08/01/2019 08:59 GMT | Updated 08/01/2019 10:33 GMT

Sergei Skripal's House To Be Dismantled As Part of 'Deep Clean' Operation

The entire roof is to be removed.

The house belonging to the poisoned former Russian spy, Sergei Skripal, is to be dismantled as part of an ongoing “deep clean” operation.

The roof of the building will be completely removed by military teams in the wake of the Novichok attack last March, as decontamination work continues.

Wiltshire Council has written to neighbours of Skripal and his daughter, Yulia, warning them about the disruption that the deep clean and construction work – expected to take up to four months – will cause.

Detectives believe the pair first came into contact with the poison when it was sprayed on the door handle of their property in Christie Miller Road, Salisbury.

The clean-up has been taking place ever since they collapsed on March 5, but work paused over Christmas.

The next, more extensive phase of the operation was due to begin on January 7, according to a letter seen by the Press Association.

Ben Birchall/PA
A lorry carrying scaffolding parked outside the home of former Russian spy Sergei Skripal in Salisbury, which is to be dismantled as decontamination work continues.

Dated January 4 and signed by the council’s director of public of health, Tracy Daszkiewicz, it told residents that contractors would spend the first month erecting scaffolding to cover the house and garage with a “sealed frame”.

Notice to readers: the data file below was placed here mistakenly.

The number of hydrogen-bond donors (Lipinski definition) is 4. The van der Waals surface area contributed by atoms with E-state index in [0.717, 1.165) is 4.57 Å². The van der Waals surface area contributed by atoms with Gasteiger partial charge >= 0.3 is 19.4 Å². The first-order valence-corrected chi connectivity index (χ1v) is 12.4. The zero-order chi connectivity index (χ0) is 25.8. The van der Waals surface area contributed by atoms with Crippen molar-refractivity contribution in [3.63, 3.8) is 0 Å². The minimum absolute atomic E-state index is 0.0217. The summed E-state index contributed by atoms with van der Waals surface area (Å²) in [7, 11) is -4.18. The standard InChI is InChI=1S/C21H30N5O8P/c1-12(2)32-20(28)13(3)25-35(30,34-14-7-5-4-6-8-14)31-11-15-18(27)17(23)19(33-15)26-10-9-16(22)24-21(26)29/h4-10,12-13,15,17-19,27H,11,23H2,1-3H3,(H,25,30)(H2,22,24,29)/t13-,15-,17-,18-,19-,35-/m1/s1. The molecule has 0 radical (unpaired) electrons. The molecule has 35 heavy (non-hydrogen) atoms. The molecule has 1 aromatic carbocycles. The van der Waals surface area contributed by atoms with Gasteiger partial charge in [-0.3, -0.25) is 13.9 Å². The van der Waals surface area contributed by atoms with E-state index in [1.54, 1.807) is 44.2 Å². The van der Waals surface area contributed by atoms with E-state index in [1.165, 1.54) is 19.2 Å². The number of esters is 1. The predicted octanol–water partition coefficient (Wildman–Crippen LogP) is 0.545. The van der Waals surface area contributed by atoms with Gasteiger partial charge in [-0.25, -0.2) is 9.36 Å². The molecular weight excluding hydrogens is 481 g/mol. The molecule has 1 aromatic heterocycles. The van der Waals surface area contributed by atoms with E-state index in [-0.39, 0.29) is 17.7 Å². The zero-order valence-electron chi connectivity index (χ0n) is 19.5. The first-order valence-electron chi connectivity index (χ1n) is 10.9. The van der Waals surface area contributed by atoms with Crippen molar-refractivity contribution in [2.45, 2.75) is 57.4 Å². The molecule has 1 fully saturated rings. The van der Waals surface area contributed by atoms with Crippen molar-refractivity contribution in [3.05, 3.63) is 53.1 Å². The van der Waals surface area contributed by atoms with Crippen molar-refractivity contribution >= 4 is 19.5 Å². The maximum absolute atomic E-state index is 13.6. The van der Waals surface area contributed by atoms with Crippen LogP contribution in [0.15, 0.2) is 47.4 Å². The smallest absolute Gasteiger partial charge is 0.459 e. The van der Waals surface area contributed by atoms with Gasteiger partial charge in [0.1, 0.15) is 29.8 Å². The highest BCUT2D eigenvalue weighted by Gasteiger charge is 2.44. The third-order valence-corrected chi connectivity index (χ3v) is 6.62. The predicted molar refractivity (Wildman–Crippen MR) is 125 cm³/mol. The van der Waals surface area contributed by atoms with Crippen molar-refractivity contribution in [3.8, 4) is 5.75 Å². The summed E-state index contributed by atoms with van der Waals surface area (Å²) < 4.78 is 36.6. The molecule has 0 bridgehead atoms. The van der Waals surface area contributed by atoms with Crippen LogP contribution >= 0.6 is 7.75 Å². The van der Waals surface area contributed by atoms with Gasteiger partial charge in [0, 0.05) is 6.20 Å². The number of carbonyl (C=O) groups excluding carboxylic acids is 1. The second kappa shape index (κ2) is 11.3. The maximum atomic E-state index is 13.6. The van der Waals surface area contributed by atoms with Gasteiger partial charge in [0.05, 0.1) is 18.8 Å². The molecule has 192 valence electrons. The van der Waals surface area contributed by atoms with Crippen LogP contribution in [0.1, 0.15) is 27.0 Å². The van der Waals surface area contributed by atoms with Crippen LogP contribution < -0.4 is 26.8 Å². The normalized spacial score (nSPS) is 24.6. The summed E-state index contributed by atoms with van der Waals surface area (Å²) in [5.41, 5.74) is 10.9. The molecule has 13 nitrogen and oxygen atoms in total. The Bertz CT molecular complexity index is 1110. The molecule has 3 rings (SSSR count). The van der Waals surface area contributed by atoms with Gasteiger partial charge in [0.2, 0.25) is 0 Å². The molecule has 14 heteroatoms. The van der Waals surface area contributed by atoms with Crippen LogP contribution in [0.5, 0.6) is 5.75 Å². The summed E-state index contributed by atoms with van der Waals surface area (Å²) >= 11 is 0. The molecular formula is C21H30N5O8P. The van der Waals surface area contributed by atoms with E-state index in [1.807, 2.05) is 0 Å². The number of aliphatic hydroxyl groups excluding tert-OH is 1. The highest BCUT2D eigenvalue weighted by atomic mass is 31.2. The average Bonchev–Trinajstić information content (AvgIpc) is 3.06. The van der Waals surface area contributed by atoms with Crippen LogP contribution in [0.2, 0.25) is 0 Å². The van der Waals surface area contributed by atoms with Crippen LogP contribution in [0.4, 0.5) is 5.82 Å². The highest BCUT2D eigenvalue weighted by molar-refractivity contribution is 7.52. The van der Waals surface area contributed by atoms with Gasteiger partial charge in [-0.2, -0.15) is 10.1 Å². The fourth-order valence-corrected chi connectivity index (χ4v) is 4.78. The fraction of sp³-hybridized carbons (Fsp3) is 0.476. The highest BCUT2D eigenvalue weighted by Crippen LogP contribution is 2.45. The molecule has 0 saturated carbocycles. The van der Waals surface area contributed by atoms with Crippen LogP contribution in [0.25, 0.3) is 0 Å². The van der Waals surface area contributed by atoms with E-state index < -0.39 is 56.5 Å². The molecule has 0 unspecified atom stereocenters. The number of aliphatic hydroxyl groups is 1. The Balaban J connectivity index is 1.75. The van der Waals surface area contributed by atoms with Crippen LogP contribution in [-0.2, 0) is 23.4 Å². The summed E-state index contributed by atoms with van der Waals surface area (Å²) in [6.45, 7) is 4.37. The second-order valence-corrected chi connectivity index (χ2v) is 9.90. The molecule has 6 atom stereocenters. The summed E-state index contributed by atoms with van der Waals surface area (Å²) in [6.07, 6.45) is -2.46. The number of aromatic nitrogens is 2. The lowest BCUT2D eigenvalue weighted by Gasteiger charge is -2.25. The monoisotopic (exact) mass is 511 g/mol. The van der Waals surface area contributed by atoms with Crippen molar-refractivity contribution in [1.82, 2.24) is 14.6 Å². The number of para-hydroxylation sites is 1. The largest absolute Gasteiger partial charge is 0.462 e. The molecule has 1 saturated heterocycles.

A military team will then dismantle and remove the roofs on the two buildings over two weeks.

Everything will be wrapped and sealed before being removed from the site, and then the roofs will be replaced, Daszkiewicz said.

The letter said: “This phase includes the removal of the house roof and garage roof at No 47 (Christie Miller Road).

“All materials will be wrapped and sealed on site before being removed safely from the premises.

“Once the covered frame is in place, the deconstruction work is expected to take around two weeks.

“This specialist work will be carried out by the military team.

“When that work is completed, contractors will move on site to build a replacement roof for the house and adjoining garage.”

She said the risk to public health remains “low”, adding: “The priority is to make sure that the two remaining sites affected by the 2018 incidents are thoroughly cleaned and returned to normal use as soon as possible.”

Sergei and Yulia Skripal.

Skripal, 66, and his 33-year-old daughter survived the attack which prime minister Theresa May said had “almost certainly” been approved by the Russian state.

Wiltshire detective sergeant Nick Bailey is also thought to have come into contact with the poison when he searched their home.

Dawn Sturgess, 44, fell ill in Amesbury months after the incident and died in hospital in July, after coming into contact with a perfume bottle believed to have been used in the attack on the Skripals and then discarded.

Her partner, Charlie Rowley, 45, was also exposed to the same nerve agent but was treated and discharged.

Charlie Rowley and Dawn Sturgess.

Two Russian nationals have been accused of travelling to the UK to try to murder Skripal with Novichok.

Evidence gathered by intelligence agencies led the government to conclude that the men were officers from the Russian military intelligence service, the GRU.

The two suspects – known by their aliases Alexander Petrov and Ruslan Boshirov – were caught on CCTV in Salisbury the day before the attack.

A counterfeit Nina Ricci perfume bottle – which Sturgess handled – is thought to have contained the substance.